JULY 2009

A Closer Look E-mail the author

Green Waste Recovery
Michael Gross • 408-263-2384

GreenWaste Recovery is part of a family of companies that includes a material recovery facility in San Jose that sorts and recovers 85 percent of household waste. The sister companies are Zanker Materials Recovery & Landfill and Z-Best Composting.

The companies are privately owned, and got their start in 1984, founded by Rich Cristina and Jesse Weigal, according to Michael Gross, the company’s marketing manager. Gross started working for the company in 1989, after running a garbage company in Arizona.

Gross said that the partners had an opportunity to use an old landfill that had an estimated five years of life left. “We still haven’t filled up that landfill yet,” Gross said, although it is now nearly at capacity. Since then, the company opened a second landfill, but the goal is to fill it as slowly as possible.

The company’s Zanker Road landfill takes in wood waste, yard waste, concrete rubble, demolition debris, cardboard, gypsum, metal, bulky items and green waste, then sorts and processes it and sells base rock, soil amendment, mulch, organic compost, top dress compost, agricultural gypsum and planter mix commercially and to the public.

Gross said if a typical San Jose home was dropped into the landfill, it would take about a half-hour to separate the materials for recycling, and that 90 percent would be reclaimed.

Besides keeping the material out of landfills, Gross said that another benefit to the consumer is that the colored wood mulch is about a quarter of the price of mulches made from virgin materials. “They look good, and they last a long time,” he said.

Gross said that since he’s been involved in the business, the two biggest changes have been the increased use of automation in processing the material and the greater number of markets for the finished products. “People are embracing recycling. In 1989, the company sold about 10,000 tons of soil amendments, but now it sells 130,000 tons of compost alone.” The composting operation is one of the biggest in the state of California, according to Gross.

The company is constantly looking for ways to recycle more materials, and has even found a successful way to recycle asphalt shingles. “We’re doing things that no one has done before,” Gross said.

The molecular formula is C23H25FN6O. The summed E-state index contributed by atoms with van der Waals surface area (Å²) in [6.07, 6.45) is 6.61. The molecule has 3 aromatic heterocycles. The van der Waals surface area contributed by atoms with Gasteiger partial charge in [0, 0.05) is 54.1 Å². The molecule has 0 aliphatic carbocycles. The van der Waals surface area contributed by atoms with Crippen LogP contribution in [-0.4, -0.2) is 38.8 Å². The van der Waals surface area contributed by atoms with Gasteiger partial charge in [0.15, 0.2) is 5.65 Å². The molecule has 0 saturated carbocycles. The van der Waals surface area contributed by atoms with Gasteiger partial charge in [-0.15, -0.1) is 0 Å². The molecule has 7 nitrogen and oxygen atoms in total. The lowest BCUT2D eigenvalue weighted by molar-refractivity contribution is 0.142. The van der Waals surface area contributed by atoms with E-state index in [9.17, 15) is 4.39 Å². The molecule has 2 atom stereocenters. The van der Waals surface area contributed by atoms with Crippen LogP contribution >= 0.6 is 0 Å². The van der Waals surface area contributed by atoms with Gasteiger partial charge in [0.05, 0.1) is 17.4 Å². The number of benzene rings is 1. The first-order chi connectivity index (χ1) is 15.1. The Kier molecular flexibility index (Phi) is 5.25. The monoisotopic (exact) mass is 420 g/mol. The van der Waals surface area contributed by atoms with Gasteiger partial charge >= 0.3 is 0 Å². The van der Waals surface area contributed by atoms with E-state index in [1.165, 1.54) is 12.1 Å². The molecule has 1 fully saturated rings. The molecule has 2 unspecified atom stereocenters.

While some companies feel the squeeze of government regulations, Gross said that he has seen the benefits. He said that when he was a child, the smog was a huge problem in the area, but now, “we can actually breathe the air,” he said. “Now every day you can see the mountains.”

He said that as the company has grown “we’re getting better at what we do.” Gross said that he’s particularly proud of the fact that his company is recovering and selling sand, pea gravel and drain rock, since it lessens the need to import those materials from Canada and Mexico.

But although there are good markets for rock, Gross said that some markets are drying up, such as the market for plastic film. “We can’t sell any right now,” so the emphasis needs to be on reducing waste streams and eliminating items that can’t be recycled or reused. He said that the dependency on foreign markets to buy recyclables is also a problem. “We should be shipping down the street,” he said, adding that we need to bring more manufacturing back to this country.

“We need to get into green jobs,” Gross said, explaining that the green industry requires “a whole cross section of people” from the marketing people to the politicians to the consumers, but that he foresees that the “the greening of everything” is on its way.

But it’s not all about the big picture. GreenWaste has taken the local community of Alviso under its wing and participates in the community’s annual Santa Program. Near Christmas, kids meet Santa, have lunch and receive a gift. Last year, 650 kids attended. “You’ve got to be part of the community,” Gross said.